“I guarantee, every university in this country with Latin American studies programs sponsors student trips to Cuba. But the public institutions in Florida — we’re just dead in the water right now.”
Still, Prado places the elimination of communism ahead of academic research.
“I’m all for that they don’t allow us to go,” he said.
Many policymakers share his view.
U.S. Sen. Marco Rubio was unavailable for comment Tuesday about the UT trip, but his staff pointed to his past statements on normalizing relations with Cuba.
“This is not about promoting democracy and freedom in Cuba,” Rubio testified to Congress after Obama instituted the People to People connection. “This is nothing more than tourism. ... A source of millions of dollars in the hands of the Castro government that they use to oppress the Cuban people.”
Marfise understands this point of view.
The UT athletic director grew up in Chicago with neighbors who left Cuba because of the oppression they saw at the hands of Fidel Castro.
Marfise always favored a policy of economic alienation. But no more.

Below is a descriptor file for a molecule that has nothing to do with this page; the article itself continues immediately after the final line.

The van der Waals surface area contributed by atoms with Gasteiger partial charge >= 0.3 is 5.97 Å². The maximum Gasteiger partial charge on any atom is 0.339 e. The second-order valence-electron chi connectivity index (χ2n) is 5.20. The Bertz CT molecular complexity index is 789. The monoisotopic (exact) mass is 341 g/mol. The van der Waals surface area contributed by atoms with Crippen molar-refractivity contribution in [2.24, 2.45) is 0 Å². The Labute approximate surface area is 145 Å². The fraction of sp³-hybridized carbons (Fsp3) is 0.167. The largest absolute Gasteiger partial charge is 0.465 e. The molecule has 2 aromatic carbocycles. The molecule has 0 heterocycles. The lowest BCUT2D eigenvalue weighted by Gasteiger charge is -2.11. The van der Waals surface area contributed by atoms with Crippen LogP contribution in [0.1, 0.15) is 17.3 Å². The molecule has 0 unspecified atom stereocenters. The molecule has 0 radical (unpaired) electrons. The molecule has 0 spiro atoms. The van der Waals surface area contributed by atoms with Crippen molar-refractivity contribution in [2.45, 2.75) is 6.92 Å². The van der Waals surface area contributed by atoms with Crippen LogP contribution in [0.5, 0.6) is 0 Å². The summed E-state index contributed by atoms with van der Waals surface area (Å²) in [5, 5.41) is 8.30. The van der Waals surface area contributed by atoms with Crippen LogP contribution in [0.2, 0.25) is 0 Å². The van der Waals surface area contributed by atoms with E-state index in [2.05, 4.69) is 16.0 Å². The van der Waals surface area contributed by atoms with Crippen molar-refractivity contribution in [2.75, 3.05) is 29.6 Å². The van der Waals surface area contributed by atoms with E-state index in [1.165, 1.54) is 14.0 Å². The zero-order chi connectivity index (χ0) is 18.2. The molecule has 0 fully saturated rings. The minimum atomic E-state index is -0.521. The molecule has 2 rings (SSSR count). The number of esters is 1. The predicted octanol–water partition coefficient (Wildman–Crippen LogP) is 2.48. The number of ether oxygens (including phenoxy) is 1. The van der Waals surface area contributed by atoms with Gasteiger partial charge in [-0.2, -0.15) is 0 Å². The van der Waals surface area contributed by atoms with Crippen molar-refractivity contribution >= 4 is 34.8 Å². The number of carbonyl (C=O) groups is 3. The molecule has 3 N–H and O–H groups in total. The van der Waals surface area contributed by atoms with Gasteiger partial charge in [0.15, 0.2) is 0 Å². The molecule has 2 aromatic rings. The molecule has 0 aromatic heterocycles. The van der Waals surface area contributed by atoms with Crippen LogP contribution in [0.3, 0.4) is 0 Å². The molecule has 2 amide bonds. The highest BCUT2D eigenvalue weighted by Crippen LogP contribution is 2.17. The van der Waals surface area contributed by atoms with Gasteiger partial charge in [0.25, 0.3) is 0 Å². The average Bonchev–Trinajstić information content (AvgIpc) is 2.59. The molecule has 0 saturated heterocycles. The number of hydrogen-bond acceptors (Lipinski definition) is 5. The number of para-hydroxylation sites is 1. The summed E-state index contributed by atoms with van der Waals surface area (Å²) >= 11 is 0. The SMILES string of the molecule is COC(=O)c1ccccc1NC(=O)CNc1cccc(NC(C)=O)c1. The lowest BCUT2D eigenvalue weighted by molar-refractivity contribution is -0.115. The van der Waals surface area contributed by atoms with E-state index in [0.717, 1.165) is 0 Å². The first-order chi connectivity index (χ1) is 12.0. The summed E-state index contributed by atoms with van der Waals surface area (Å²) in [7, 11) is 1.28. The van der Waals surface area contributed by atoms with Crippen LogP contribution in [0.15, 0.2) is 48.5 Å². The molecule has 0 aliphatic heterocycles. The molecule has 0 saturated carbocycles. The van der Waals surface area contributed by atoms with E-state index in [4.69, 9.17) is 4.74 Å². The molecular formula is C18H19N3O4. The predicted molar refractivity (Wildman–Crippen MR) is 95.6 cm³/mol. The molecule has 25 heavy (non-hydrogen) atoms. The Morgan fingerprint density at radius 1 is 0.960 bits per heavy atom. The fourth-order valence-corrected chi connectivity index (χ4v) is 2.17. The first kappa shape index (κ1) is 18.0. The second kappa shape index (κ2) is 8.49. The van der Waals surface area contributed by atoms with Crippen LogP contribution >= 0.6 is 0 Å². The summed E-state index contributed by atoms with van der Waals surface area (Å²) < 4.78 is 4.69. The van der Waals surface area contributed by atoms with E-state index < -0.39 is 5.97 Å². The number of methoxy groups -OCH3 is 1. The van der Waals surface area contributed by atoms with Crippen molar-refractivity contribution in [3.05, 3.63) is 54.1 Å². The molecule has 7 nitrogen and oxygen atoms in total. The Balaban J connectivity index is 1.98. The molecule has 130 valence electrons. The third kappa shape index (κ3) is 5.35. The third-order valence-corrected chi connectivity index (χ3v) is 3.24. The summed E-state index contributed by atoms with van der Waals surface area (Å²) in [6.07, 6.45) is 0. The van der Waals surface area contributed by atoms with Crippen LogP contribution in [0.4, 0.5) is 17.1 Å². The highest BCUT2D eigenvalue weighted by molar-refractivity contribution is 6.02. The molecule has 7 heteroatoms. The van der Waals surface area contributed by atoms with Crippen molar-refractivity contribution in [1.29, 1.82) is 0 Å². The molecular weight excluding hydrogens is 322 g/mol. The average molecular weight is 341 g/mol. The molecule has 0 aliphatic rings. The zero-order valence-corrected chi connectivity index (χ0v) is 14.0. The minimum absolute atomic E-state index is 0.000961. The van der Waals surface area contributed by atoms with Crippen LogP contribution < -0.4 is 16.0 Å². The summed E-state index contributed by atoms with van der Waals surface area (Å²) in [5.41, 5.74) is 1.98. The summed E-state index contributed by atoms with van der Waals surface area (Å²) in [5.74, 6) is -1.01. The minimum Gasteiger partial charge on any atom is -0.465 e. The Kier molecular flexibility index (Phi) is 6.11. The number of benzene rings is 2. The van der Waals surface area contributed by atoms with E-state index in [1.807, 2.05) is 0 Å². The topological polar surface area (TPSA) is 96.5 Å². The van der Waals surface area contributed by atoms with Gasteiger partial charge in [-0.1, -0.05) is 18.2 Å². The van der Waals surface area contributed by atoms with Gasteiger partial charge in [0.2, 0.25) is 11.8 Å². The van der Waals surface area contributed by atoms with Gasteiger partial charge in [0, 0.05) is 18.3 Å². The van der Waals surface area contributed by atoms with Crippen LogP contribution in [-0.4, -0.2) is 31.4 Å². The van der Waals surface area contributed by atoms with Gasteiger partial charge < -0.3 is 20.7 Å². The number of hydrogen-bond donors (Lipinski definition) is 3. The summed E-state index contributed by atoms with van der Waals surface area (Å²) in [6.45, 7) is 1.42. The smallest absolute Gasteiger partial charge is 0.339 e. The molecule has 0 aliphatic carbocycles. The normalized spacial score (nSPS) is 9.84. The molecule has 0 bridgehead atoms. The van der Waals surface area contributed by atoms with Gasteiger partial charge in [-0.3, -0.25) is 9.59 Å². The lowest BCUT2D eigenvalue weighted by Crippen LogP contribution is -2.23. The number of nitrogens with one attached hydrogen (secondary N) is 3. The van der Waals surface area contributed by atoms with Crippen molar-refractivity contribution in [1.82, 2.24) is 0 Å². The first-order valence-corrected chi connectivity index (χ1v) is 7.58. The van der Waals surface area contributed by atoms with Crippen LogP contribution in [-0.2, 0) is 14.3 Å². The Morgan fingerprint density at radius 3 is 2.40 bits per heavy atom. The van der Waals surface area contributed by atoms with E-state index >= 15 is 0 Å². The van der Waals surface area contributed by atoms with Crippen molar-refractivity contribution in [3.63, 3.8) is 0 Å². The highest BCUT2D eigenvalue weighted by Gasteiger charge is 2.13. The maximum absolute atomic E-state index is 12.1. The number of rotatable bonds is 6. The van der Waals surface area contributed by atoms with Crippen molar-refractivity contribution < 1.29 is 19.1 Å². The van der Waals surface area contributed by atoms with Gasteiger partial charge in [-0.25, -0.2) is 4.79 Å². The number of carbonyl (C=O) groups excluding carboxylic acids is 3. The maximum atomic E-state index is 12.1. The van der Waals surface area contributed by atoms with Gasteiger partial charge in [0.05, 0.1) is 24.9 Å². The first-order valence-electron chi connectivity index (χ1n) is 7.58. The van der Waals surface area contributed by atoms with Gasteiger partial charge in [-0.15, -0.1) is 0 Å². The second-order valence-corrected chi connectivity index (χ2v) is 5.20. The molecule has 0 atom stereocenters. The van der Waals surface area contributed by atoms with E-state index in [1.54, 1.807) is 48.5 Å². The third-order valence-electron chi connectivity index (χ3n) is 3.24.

“It is only my personal opinion,” he said, “but bringing people together is the way to go. It helps us to realize that people are people. We all bleed. We all cry. We are all similar.”
He did hesitate at first about the trip by the baseball team because Cuba remains a communist nation and because he was concerned about the players’ safety.
UT’s International Program sends two groups of students to Cuba each year, so he asked some of them about their experiences. They told him Cuba was the safest Latin American country they had visited.
“My primary concern was their safety,” he said. “Once my mindset was changed, I was excited to send them.”
Each UT athletic team can travel internationally every four years. Marfise said he would be open to allowing the baseball team to return to Cuba but would prefer they choose a different destination.
“We’ve been there now,” he said. “We want to spread good will to other countries, not just Cuba. So we’ll see what comes up.”
Prado said he still hopes to visit Cuba one day. He wants to see where his parents grew up and where he was born.
And he hopes to take a USF baseball team with him.
“But I will not go,” he added, “until the whole regime is done.”